October 1 2017
Humanitarian intervention has been a complex and challenging issue in the realm of international human rights policies. Basic rights such as life, liberty and autonomy along with many others are constantly being violated in a vast majority of countries in the world. Humanitarian intervention, devoid of national interest and use of extreme military force can help nations with humanitarian crises resolve conflict and restore political, economic, cultural and social stability. While interventions by India in Pakistan, Vietnam in Cambodia and Tanzania in Uganda are considered successful humanitarian interventions, Somalia and Rwanda were not. Some of the successes and failures of these interventions are a result of disagreements in International policies among nations and states, national (self) interest, and lack of reinforcement.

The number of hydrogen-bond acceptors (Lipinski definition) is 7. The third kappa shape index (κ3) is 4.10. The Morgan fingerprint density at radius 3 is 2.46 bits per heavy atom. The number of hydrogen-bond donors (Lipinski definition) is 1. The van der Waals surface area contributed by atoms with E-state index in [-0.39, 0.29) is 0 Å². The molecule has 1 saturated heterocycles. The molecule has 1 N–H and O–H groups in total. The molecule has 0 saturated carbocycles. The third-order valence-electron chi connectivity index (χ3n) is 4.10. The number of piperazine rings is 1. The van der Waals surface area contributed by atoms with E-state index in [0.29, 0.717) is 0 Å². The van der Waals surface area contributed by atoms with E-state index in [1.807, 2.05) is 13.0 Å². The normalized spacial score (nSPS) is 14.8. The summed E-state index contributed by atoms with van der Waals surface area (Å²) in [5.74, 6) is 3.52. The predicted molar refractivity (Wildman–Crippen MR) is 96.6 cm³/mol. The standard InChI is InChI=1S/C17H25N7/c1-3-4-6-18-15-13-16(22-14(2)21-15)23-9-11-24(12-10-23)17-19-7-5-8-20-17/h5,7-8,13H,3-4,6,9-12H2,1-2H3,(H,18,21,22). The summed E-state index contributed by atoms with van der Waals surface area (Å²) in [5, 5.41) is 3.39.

The Indian Invasion of Pakistan in 1971 is one of the first military interventions that successfully restored stability in Eastern Pakistan. “According to the Indian government, this military intervention was carried out in response to the massive slaughter, taking place in what was then East Pakistan, that had caused millions of Pakistani refugees to flee to India” (Poe et al.,169). However, considering India’s and Pakistan’s history of violent conflicts, it was uncertain whether India was intervening for humanitarian reasons or to weaken their enemies in that area, or even both. Furthermore, “The UN General Assembly overwhelmingly disapproved of India’s intervention, although this has no bearing on whether the intervention was ‘humanitarian’ or not” (169). This event highlights two of the biggest roadblocks in International policy: reinforcement and accountability. Regardless of India’s accomplishments in establishing order in Eastern Pakistan, they went against many International agreements and conducts including those of the UN and did not face any consequences as there wasn’t anyone there to enforce them in the first place. “The greatest and gravest weakness in the entire realm of human rights concerns the lack of effective enforcement and protection of those rights” Poe et al assert as they elaborate on a complex issue in International policy that has many gray areas concerning how interventions are conducted, the countries conducting them and a debate as to who is entitled to reinforce these policies. The Rwandan genocide was a prime example of non-humanitarian intervention. Regardless of the slaughter of millions, and the displacement of thousands, there was little to no aid from the International community. After the murder of ten Belgian UN peacekeeping troops, the Security Council of the UN “voted to decrease the size of the peacekeeping force that had been in the country from 2,500 to 270” (174). With the U.N’s withdrawal of peacekeeping troops, there were no countries in the West that were willing to intervene. After the failed...